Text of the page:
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The articulation of government policy: Health insurance mandates versus taxes

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  • Ericson, Keith Marzilli
  • Kessler, Judd B.

Abstract

Can the articulation of government policy affect behavior? Participants in our experiment report their probability of purchasing health insurance under one of two financially equivalent policies: a government mandate to purchase insurance or a tax on the uninsured. During our one-year study frame, controversy arose over the Affordable Care Act's individual mandate. Pre-controversy, the mandate articulation increased purchase by 10.2 percentage points relative to the tax articulation (equivalent to a $1000 decrease in premiums). Post-controversy, the mandate was no more effective than the tax. We show that articulation affects behavior and should be considered when evaluating the efficacy of policy.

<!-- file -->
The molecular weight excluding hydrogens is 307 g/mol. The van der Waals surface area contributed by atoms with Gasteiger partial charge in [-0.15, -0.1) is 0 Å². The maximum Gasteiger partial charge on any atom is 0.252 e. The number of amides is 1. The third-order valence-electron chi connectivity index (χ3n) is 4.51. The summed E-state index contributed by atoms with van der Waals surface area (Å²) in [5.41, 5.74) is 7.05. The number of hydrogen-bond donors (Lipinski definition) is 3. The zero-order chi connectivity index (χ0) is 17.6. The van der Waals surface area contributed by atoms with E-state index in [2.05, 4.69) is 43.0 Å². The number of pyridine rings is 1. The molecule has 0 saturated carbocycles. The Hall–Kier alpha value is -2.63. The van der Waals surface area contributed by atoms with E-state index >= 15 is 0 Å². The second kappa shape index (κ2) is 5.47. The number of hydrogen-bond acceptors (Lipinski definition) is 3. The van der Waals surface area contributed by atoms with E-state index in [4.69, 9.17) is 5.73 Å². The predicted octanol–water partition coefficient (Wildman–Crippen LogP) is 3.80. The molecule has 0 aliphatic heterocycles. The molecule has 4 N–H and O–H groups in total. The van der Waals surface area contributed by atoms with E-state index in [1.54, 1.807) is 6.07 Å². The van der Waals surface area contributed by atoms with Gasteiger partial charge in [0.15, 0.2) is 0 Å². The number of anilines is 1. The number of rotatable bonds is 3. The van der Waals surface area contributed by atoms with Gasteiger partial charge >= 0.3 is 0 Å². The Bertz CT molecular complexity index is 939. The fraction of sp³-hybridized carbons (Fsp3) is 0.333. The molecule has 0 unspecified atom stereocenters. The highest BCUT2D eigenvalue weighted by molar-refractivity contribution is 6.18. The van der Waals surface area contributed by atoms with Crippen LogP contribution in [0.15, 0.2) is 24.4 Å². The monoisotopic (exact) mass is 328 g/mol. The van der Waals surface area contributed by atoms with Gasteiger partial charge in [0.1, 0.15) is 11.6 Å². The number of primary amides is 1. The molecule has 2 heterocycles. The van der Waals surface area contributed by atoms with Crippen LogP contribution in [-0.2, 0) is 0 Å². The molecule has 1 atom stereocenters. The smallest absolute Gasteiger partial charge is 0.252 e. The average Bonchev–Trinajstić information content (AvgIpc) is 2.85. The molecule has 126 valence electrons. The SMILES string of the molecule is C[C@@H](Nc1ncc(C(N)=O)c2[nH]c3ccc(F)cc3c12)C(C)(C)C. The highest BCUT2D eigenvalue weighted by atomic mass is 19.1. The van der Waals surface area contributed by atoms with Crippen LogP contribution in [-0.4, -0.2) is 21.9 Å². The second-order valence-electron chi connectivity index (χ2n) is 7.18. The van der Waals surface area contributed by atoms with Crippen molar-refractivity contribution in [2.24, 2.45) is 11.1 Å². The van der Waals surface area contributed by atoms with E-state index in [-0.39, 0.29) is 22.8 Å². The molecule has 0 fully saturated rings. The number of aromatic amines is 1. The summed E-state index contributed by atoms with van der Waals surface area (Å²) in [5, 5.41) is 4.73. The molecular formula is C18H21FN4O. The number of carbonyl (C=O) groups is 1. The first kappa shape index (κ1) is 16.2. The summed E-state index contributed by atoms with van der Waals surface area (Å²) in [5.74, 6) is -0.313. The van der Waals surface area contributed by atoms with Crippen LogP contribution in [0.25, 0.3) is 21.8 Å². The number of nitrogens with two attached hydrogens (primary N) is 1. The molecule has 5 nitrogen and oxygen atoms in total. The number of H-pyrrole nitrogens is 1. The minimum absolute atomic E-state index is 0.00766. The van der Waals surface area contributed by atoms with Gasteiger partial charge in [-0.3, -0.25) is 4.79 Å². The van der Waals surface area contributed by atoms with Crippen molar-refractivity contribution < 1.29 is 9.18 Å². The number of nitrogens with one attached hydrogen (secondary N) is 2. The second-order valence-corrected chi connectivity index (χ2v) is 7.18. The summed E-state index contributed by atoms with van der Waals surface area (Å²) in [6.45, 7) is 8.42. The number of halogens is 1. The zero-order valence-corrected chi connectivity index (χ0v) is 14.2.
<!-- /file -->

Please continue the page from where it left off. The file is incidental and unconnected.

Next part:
Suggested Citation

  • Ericson, Keith Marzilli & Kessler, Judd B., 2016. "The articulation of government policy: Health insurance mandates versus taxes," Journal of Economic Behavior & Organization, Elsevier, vol. 124(C), pages 43-54.
  • Handle: RePEc:eee:jeborg:v:124:y:2016:i:c:p:43-54
    DOI: 10.1016/j.jebo.2015.09.021
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